Back at the Senga Falls againBack at the Senga Falls again

Mom checking out the Senga Falls one last time before continuing back up the stepsMom checking out the Senga Falls one last time before continuing back up the steps

About to go under the torii gate at the top of the steps. Funny how we didn't notice this on the way down.  Perhaps we weren't paying attention at the timeAbout to go under the torii gate at the top of the steps. Funny how we didn't notice this on the way down. Perhaps we weren't paying attention at the time

Looking up the Arakawa River from the road bridge before returning to the carLooking up the Arakawa River from the road bridge before returning to the car


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VIDEOS OF THE FALLS


Sweep showing the falls as well as the viewing area and walkway in immediate area


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DRIVING DIRECTIONS

While the Senga Waterfall was supposed to be one of the easiest and most straightforward waterfalls to see, our Japanese GPS took us on another one of those detours or "joyrides" that almost prevented us from visiting this falls as we were running out of time. Fortunately, we still managed to see this falls while there was still daylight as you can see on this page. And so we'll detail how we should have come up here from the city of Kawaguchiko via the city of Kofu in this section and spare you the details of the more roundabout paths that the Japanese GPS took us on. This waterfall was straightforward enough to reach that we noticed there were public transport options to get here from Kofu. However, since we didn't exercise this option, we can't say anything more about it.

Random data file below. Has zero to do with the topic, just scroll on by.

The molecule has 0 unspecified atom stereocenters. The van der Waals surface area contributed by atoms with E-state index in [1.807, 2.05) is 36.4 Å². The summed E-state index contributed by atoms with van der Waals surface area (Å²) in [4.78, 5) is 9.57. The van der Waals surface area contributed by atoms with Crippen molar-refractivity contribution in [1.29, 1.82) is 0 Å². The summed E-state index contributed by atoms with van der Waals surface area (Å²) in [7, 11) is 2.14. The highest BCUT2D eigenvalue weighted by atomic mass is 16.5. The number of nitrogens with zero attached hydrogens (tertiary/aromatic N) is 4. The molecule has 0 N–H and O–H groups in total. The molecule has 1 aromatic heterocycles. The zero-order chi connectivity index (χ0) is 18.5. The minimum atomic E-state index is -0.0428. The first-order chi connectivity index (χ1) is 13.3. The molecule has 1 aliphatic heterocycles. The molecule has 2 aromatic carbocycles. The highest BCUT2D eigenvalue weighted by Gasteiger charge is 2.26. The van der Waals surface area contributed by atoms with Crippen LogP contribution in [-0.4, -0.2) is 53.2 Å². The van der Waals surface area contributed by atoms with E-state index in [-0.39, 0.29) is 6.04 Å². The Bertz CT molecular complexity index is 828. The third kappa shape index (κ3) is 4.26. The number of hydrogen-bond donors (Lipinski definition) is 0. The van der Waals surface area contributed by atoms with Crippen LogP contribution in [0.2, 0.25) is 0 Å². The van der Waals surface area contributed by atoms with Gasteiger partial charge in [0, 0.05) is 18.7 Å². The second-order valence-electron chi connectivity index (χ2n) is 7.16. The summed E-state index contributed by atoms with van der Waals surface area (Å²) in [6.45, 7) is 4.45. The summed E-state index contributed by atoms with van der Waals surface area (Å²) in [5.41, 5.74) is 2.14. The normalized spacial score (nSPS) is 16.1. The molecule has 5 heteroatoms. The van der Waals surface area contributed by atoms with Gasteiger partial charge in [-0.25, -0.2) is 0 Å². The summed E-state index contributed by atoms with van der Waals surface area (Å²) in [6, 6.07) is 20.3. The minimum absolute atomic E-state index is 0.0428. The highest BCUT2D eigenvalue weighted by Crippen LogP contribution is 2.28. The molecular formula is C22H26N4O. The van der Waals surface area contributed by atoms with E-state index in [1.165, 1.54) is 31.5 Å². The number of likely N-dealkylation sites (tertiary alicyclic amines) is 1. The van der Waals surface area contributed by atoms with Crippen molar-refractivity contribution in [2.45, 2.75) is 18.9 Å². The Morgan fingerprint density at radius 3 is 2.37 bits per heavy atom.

There were actually a couple of ways we could have done this drive from Kawaguchiko to at least get to Kofu. The first way was by driving a local highway straight through the mountains and towards Kofu, then go up into the mountains towards the Shosenkyo Gorge. The second way was by driving the Chuo Expressway then getting off at one of the nearest exits before continuing on local roads into the mountains towards the Shosenkyo Gorge. We'll first describe the shorter route. Then, we'll describe the expressway route. Both ways would have taken a similar amount of time, but the expressway route would cost more money given that expressways required tolls and it would probably require more gas given the longer distance.

So for the shortest route from Kawaguchiko, we would have driven on the Route 137 for about 33km as it would pass through the mountains towards the city of Kofu. Once in Kofu, we'd make our way towards either Road 104 or Road 7 (both via Road 6), which would eventually head north into the mountains where the Shosenkyo Gorge could be accessed. According to GoogleMaps, this drive be about 50km total and take under 90 minutes barring traffic in Kofu.

As for taking the Chuo Expressway route, we would have driven on the high speed motorway for about 68km to the Futaba IC rest stop and exit. Then, we'd make our way towards the Route 106 heading north, then Route 6 heading east, then Route 7 heading north. The 7 would eventually take us into the mountains and eventually the Shosenkyo Gorge. While there are other exits around Kofu City, this way would avoid the most traffic. However, it was also possible to exit at the Kofushowa IC exit (this was the one we wound up taking, and it's about 4-5km before the Futaba IC rest stop and exit) though this route made us have to navigate through more city streets and traffic lights before finally reaching the Route 7. In any case, this drive would have taken us around 90 minutes to go the roughly 70km.




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ITINERARIES

For more information about our itineraries involving this waterfall, check out the following links.




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MAP OF THE FALLS



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TRIP REPORTS

For more information about our experiences with this waterfall, check out the following travel stories.




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TRIP PLANNING RESOURCES




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NEARBY WATERFALLS